Etymologically, the word rhetoric finds its origins in ancient Greek, where rhêtorikê was fashioned out of earlier words such as rhêtôr (speaker) and rêma (what is said/a word). Today, it is common to think of rhetoric as the art of eloquence or the art of persuasion, meaning that this discipline offers a collection of rules and tricks destined to fashion beautiful and persuasive speeches for all occasions. In Plato’s dialogue Gorgias, the oldest surviving text making use of the concept of rhetoric, the sophist Gorgias also claims that rhetoric teaches us the “ability to persuade”. With such an understanding of rhetoric, it is easy to think that research within Rhetorical Studies is focused on evaluating speeches (whether or not the speaker has spoken eloquently or convincingly) in order to sharpen our persuasive tools. Already Plato’s disciple Aristotle did, however, point to the problems attached to any definition of rhetoric which characterizes it as the art of persuasion. When comparing it to for instance the art of painting, which teaches us how to mix colors and achieve certain effects on the canvas, or the art of construction, offering rules on how to for instance build a sturdy foundation for a house, the art of rhetoric is not capable of offering rules that would promise a certain outcome, since every speech situation is singular. What is convincing to someone at a certain point in time might not be convincing even to that same person when we find ourselves in another situation. Here, the point is that although the building of a house or the drawing of a painting might be affected by situational circumstances, the physical world still offers a higher degree of regularity offering itself up to the formulation of stable rules that might produce a similar outcome.
Not the art of persuasion?
To solve this issue, that an art of persuasion is incapable of formulating rules that would guarantee a certain effect as long as the user follows them, Aristotle offered another definition of rhetoric. To him, rhetoric became the capacity to consider that which aims at persuading in a specific situation. The Greek verb that is rendered as “to consider”, theôrêsai, is connected to the word theory, implying that for Aristotle, rhetoric was not to be considered as the theory of how a speaker should persuade, but one explaining how speakers attempt to persuade an audience. When Aristotle wrote about ethos, pathos and logos, he was, therefore, offering a theoretical description of how the speakers at the agora, at court, and at the feast, tried to persuade their audiences through the use of their character, through transforming the passions of the listeners, and through the available words, tropes, and arguments, rather than offering us a collection of rules on how we should persuade in the future. Although rhetoric, since Aristotle’s time, has to a large degree been used as an art of speaking persuasively or eloquently, his limitation of rhetoric has had a great influence on how modern research in the discipline is conducted, wherein focus primarily is on trying to understand existing communication rather than prescribing how a message should be formulated in the future. This does not necessarily mean that rhetoric cannot be used as an aid when producing new persuasive messages, but it is important to acknowledge the field and limitations of rhetoric, which is why definitions such as “the art of speaking well” or “the art of persuasion” might appear misleading.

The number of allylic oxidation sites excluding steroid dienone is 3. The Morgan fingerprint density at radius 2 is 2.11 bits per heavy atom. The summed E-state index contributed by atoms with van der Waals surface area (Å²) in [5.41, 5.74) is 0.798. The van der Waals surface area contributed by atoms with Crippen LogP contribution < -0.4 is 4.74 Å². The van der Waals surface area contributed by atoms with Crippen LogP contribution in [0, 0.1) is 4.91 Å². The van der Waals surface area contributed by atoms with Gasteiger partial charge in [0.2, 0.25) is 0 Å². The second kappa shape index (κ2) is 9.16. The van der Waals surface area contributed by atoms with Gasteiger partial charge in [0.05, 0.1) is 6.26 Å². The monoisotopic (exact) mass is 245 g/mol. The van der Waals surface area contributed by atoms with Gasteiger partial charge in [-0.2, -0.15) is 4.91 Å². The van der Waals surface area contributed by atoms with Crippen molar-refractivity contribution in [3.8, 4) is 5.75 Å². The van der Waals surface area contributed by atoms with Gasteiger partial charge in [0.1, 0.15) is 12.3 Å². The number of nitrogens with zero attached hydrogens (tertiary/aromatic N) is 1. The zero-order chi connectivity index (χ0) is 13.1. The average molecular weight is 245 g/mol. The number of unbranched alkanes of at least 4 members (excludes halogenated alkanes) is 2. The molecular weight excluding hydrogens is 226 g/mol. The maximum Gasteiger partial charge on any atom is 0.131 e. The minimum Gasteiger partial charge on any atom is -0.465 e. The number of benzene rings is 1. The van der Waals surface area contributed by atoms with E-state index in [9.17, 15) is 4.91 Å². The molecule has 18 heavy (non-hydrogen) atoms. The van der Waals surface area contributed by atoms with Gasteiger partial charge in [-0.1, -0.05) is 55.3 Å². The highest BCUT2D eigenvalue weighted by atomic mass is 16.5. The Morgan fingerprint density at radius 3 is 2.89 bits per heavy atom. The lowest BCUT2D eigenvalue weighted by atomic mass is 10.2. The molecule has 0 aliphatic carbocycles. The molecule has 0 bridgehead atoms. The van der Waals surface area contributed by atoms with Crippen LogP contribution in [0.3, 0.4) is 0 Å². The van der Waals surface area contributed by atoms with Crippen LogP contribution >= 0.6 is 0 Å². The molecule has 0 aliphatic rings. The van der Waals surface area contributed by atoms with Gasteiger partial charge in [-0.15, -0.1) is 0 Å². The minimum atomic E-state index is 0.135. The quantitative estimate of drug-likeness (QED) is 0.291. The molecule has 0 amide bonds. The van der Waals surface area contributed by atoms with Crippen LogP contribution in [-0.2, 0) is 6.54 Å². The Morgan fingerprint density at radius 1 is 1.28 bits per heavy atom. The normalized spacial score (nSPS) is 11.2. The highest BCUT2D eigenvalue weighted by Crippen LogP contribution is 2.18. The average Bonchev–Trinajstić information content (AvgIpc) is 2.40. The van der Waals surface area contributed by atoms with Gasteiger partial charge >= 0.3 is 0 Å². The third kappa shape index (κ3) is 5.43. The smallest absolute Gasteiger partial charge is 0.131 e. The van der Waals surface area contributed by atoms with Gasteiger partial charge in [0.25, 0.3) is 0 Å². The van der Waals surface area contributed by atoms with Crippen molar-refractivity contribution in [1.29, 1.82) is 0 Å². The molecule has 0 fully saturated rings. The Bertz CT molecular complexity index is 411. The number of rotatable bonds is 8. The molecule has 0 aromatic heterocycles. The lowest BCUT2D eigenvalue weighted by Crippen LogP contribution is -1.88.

What Can Rhetoric Do?
But why are Rhetorical Studies then necessary? Are we not already aware of what we are saying, as well as why and how we are saying it? For a rhetorician, the answer to that question is no. Even though the reasons for this ‘no’ might vary, both historically and between different theoretical strands, returning to Aristotle might offer us one reason to why this is the case. In On Sophistical Refutations, Aristotle pointed out a certain inherent ambiguity and equivocity in language which is derived from the fact that the things in the world far outnumber the amount of words we have to designate them. This means that the same word must be used to designate more than one thing. And since the function of words, at least according to Aristotle, is to allow us to speak about things even when they are not physically present, the lack of words and the abundance of things creates a situation where misunderstandings concerning the object we are speaking about might occur. But, what was of even greater importance, at least in Aristotle’s opinion, was that these ambiguities could be used by those of a sophistic mindset in order to further their own agenda. This is where Aristotle saw the need of rhetoric, since its aim should be (at least in its Aristotelian form) to investigate and explain how ambiguities and equivocities might be used in the fields of politics, law, and morality. And although many rhetoricians have critiqued, reimagined, and expanded Aristotle’s understanding of language and rhetoric, most scholars in the field still to this day maintain this basic thesis: Rhetoric is needed because humans are not capable of fully grasping the functions and effects of language.
More on rhetoric
To anyone who wants to understand rhetoric, its origins, but also the problems that it deals with, I recommend Aristotle’s Rhetoric as well as Plato’s dialogues Gorgias and The Phaedrus. I have also treated the nature of rhetoric in several of my own texts.